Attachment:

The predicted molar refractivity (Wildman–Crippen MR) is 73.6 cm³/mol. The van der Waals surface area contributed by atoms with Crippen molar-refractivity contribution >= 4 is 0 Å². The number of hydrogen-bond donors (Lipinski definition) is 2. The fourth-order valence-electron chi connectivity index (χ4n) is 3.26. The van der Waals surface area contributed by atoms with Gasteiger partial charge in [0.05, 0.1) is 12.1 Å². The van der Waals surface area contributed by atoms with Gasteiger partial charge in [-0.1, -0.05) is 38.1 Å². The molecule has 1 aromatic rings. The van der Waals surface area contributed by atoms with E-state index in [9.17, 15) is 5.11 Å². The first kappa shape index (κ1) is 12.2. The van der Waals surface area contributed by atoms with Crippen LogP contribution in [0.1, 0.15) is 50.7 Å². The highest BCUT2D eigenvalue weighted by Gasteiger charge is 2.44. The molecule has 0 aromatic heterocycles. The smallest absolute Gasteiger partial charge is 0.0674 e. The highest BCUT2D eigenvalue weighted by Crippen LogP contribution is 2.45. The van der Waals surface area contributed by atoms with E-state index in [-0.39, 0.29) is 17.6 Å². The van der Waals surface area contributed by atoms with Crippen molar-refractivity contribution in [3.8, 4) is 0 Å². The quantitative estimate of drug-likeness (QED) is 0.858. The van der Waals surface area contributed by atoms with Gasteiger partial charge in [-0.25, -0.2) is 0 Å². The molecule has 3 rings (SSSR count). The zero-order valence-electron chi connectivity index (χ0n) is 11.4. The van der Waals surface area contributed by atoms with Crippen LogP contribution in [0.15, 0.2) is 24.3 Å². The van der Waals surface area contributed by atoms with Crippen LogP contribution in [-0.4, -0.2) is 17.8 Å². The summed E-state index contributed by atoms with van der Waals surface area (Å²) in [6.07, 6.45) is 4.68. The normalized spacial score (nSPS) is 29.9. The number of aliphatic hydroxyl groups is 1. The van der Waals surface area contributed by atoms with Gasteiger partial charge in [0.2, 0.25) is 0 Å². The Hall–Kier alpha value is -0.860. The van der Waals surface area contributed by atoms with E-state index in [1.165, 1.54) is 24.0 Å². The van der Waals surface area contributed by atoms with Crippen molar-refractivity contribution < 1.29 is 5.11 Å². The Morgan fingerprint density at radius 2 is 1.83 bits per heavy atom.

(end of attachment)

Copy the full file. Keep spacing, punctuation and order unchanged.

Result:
The predicted molar refractivity (Wildman–Crippen MR) is 73.6 cm³/mol. The van der Waals surface area contributed by atoms with Crippen molar-refractivity contribution >= 4 is 0 Å². The number of hydrogen-bond donors (Lipinski definition) is 2. The fourth-order valence-electron chi connectivity index (χ4n) is 3.26. The van der Waals surface area contributed by atoms with Gasteiger partial charge in [0.05, 0.1) is 12.1 Å². The van der Waals surface area contributed by atoms with Gasteiger partial charge in [-0.1, -0.05) is 38.1 Å². The molecule has 1 aromatic rings. The van der Waals surface area contributed by atoms with E-state index in [9.17, 15) is 5.11 Å². The first kappa shape index (κ1) is 12.2. The van der Waals surface area contributed by atoms with Crippen LogP contribution in [0.1, 0.15) is 50.7 Å². The highest BCUT2D eigenvalue weighted by Gasteiger charge is 2.44. The molecule has 0 aromatic heterocycles. The smallest absolute Gasteiger partial charge is 0.0674 e. The highest BCUT2D eigenvalue weighted by Crippen LogP contribution is 2.45. The van der Waals surface area contributed by atoms with E-state index in [-0.39, 0.29) is 17.6 Å². The van der Waals surface area contributed by atoms with Crippen molar-refractivity contribution in [3.8, 4) is 0 Å². The quantitative estimate of drug-likeness (QED) is 0.858. The van der Waals surface area contributed by atoms with Gasteiger partial charge in [-0.25, -0.2) is 0 Å². The molecule has 3 rings (SSSR count). The zero-order valence-electron chi connectivity index (χ0n) is 11.4. The van der Waals surface area contributed by atoms with Crippen LogP contribution in [0.15, 0.2) is 24.3 Å². The van der Waals surface area contributed by atoms with Crippen LogP contribution in [-0.4, -0.2) is 17.8 Å². The summed E-state index contributed by atoms with van der Waals surface area (Å²) in [6.07, 6.45) is 4.68. The normalized spacial score (nSPS) is 29.9. The number of aliphatic hydroxyl groups is 1. The van der Waals surface area contributed by atoms with Gasteiger partial charge in [0.2, 0.25) is 0 Å². The Hall–Kier alpha value is -0.860. The van der Waals surface area contributed by atoms with E-state index in [1.165, 1.54) is 24.0 Å². The van der Waals surface area contributed by atoms with Crippen molar-refractivity contribution < 1.29 is 5.11 Å². The Morgan fingerprint density at radius 2 is 1.83 bits per heavy atom.